Park Tae-hwan to compete in Rio

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Park Tae-hwan to compete in Rio

After an emotional and legal roller coaster that lasted for months, Korean swimmer Park Tae-hwan was freed of a doping ban by the Korean Olympic Committee (KOC) and is headed to the Olympics in Rio de Janeiro, the fourth Olympics of his career.

The KOC decided to allow Park on the team after a ruling by the Switzerland-based Court of Arbitration for Sports (CAS), an independent institution that mediates disputes between athletes and domestic sports bodies.

The top sports tribunal decided on Friday in favor of Park, who appealed to the CAS in April.

Park became a national hero after winning gold at the Beijing Olympics in 2008, the first Korean ever to do so. He was denied a spot on this summer’s Korean Olympics squad despite finishing a suspension by the International Swimming Federation (FINA) for doping.

The KOC black-balled him based on its own regulation that stipulates an athlete who was barred by an international sports organizations cannot represent the country for three years after his or her ban expires. Park’s suspension by FINA ended in March, which meant the KOC regulation effectively ruled him off the national team until March 2019.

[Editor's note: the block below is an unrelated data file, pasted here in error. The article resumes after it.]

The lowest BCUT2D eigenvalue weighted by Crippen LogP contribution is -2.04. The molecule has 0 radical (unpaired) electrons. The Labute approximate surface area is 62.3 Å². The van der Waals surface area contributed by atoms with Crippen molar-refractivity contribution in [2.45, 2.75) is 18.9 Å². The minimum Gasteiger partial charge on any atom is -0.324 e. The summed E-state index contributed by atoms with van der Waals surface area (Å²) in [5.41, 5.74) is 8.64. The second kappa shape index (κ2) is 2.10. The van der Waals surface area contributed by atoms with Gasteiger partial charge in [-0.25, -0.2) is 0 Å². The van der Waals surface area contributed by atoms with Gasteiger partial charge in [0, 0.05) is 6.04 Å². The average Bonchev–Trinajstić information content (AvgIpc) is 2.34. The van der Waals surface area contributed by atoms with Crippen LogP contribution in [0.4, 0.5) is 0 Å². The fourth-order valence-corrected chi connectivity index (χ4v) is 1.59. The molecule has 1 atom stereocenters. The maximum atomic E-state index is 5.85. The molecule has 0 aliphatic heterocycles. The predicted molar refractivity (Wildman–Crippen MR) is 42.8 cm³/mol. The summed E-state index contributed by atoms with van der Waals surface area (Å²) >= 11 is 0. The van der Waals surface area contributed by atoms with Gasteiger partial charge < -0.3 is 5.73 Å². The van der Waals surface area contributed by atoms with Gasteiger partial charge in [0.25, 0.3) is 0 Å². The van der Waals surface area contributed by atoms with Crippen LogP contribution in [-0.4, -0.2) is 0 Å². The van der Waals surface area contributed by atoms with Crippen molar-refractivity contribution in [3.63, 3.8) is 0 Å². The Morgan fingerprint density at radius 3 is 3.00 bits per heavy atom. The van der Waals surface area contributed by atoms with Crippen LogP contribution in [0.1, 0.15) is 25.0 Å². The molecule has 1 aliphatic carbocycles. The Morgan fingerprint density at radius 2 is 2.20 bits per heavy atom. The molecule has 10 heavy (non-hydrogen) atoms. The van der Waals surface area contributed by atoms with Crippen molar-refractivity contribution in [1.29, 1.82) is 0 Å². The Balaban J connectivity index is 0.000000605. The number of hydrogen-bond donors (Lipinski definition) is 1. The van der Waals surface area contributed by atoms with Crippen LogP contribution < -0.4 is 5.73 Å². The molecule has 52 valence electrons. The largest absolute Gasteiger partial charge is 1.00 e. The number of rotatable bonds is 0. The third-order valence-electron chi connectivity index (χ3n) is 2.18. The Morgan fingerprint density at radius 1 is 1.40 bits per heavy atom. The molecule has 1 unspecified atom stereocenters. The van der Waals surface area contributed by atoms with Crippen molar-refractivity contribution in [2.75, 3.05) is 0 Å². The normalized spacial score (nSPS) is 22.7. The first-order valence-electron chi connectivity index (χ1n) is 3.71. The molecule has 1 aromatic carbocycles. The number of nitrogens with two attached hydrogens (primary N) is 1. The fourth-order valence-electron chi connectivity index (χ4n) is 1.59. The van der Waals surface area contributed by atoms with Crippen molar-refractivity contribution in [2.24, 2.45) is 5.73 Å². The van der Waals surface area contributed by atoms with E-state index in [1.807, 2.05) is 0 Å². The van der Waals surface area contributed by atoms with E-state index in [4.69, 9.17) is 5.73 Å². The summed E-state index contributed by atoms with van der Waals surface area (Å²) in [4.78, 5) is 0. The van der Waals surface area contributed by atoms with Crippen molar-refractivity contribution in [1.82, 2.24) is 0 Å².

Park was excluded from an interim Olympic roster that was announced in May. Given the judgement of the CAS, which described the KOC punishment as double jeopardy, it is now predicted that the KOC will consider revising its controversial regulation.

Park’s Olympics dream seemed bleak at best until last month. The KOC convened a board of directors meeting on June 16 and decided once again to maintain its stance. In response, Park, who initially requested the CAS to wait so he could work things out with KOC, notified the arbitration body, asking it to continue the appeal process.

The 26-year-old swimmer also filed an injunction with the Seoul Eastern District Court, who overrode the ban last week and said Park was eligible to swim in Rio. Since then, Park’s legal representative urged the KOC to follow the ruling by the local court. In response, the KOC said it would not take any further step until after the CAS decision was finalized.

In 2008, the International Olympic Committee (IOC) established the “Osaka Rule,” forbidding athletes from participating in the next Olympics following the end of their doping suspension. Three years later, the CAS judged this to be unfair and petitioned for its elimination. Eventually, the IOC agreed.

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